(GIST OF YOJANA) CREATING A UNIFIED TAXATION REGIME-October-2017
CREATING A UNIFIED TAXATION REGIME
The midnight of Jun 30-July 01 2017 saw history in the making. Though the
midnights of 2017 and 1847 are not comparable in euphoria of freedom, but, the
setting, the high domed Central Hall of Parliament was virtually recalling
history with a Prime Minister and President present in the august precincts. The
time it was economic freedom, if it was political emancipation then.
The government of India, following in the credo of “One Nation and One Tax”,
and wanting an unified market that could make the movement of goods freer across
the country making life easier for manufactures, producers and investors.
The new tax that seeks to usher in a uniform indirect tax regime will not
lead to inflation as apprehended by some sections, the Finance Minister has
stated. Successive governments have contributed towards GST and no none person
can take credit for it. The bills were cleared by the Rajya Sabha after negation
of a host of amendments moved by the opposition parties. The Lok Sabha had
passed these bills on March 29. In mid-May the government gave final approval to
rules and rates.
The implement GST, Parliament had cleared the (1) Central GST Bill, 2017; (2)
The Integrated GST Bill, 2017; (3) The GST (Compensation toStates) Bill, 2017;
(4) The Union Territory, GST Bill, 2017.
GST will be levied on all transactions such as sale, transfer, purchase,
barter, lease, or import of goods and/or services. India will adopt a dual GST
model, meaning that taxation is administrative by both the Union and State
Governments. Transactions make within a single state will be levied with Central
GST (CGST) by the Central Government and State GST (SGST) by the government of
that state. For inter-state transaction and imported goods or services, an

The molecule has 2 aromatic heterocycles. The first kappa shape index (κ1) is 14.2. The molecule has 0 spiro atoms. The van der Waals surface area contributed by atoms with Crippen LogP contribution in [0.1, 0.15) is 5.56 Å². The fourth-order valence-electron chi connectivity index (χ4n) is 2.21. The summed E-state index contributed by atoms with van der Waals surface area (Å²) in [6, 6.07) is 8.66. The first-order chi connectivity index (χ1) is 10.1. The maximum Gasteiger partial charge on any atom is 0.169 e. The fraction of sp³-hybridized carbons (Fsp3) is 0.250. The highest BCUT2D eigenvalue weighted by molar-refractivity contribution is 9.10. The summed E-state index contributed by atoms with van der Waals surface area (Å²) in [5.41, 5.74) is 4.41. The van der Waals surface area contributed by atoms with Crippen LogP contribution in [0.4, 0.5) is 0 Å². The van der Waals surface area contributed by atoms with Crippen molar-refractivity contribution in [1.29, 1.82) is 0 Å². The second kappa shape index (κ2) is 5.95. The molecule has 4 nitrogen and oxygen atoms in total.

Integrated GST (IGST) is levied by the Central Government.
As a parallel development, a “Goods and Services Tax” Network (GSTN), a
non-profit organization has been formed to create a platform for all the
concerned parties i.e. stakeholders
government, taxpayers to collaborate on a single portal. The portal will be
accessible to the central government which will track down every transaction at
its end while the taxpayers will be having a vast service to return/file their
taxes and maintain records. The IT network will be developed by private firms
which will tie up with the central government and will take its share of stake
accordingly. The known authorized capital of GSTN is Rs. 10 crore (US$1.6
million) in which Central government holds 24.5 percent of shares while the
state government holds 24.5 percent and rest are with private banking firms.
Shake Up Corporate Entities and their Operations: How?
The new tax regime will force many companies to restructure their operation.
Companies will now insist to vendors and suppliers to furnish invoices as GST
will make it impossible for firms to evade taxes. Big companies stand to benefit
as they have a supply chain in order and can offset taxes paid on inputs.
Smaller firms may end up sending more as compliance cost will rise. “While the
impact on companies varies following existence of production units in the excise
exempted zones, implementation of GST should result in cost savings in the
supply chain network and expedite a shift from unorganized to organized trade,”
a foreign brokerage firm Jefferies is quoted as saying in the media.
In terms of GST effect on the government’s revenue kitty, it seems to be on
the wait and watch mode. Services, including banking and telecom, get more
expensive, as also purchase of
flats, ready-made garments, monthly mobile bills and tuition fees. In the GST
regime buying a flat or shop, will attract 12 percent tax as compared to current
six per cent approximately. Foreign investors have welcomed the GST as it makes
it easier for them to manufacture and move their commodities in a freer manner
as most of the states have dismantled their check posts and gates.
In conclusion, GST in a 2nd major surgical strike on tax evaders, brings most
traders into the tax net, makes movement of commodities freer in the country,
attracts foreign investors
with a unified market with a single tax, though it has inconvenienced citizens
on a spending spree with inf lated bills, on wining and dining, travelling,
property purchase etc. But GST on 81
percent of the commodities is expected to make them cheaper. A long term benefit
with short term suffering as the country shifts to a new taxation regime. It’s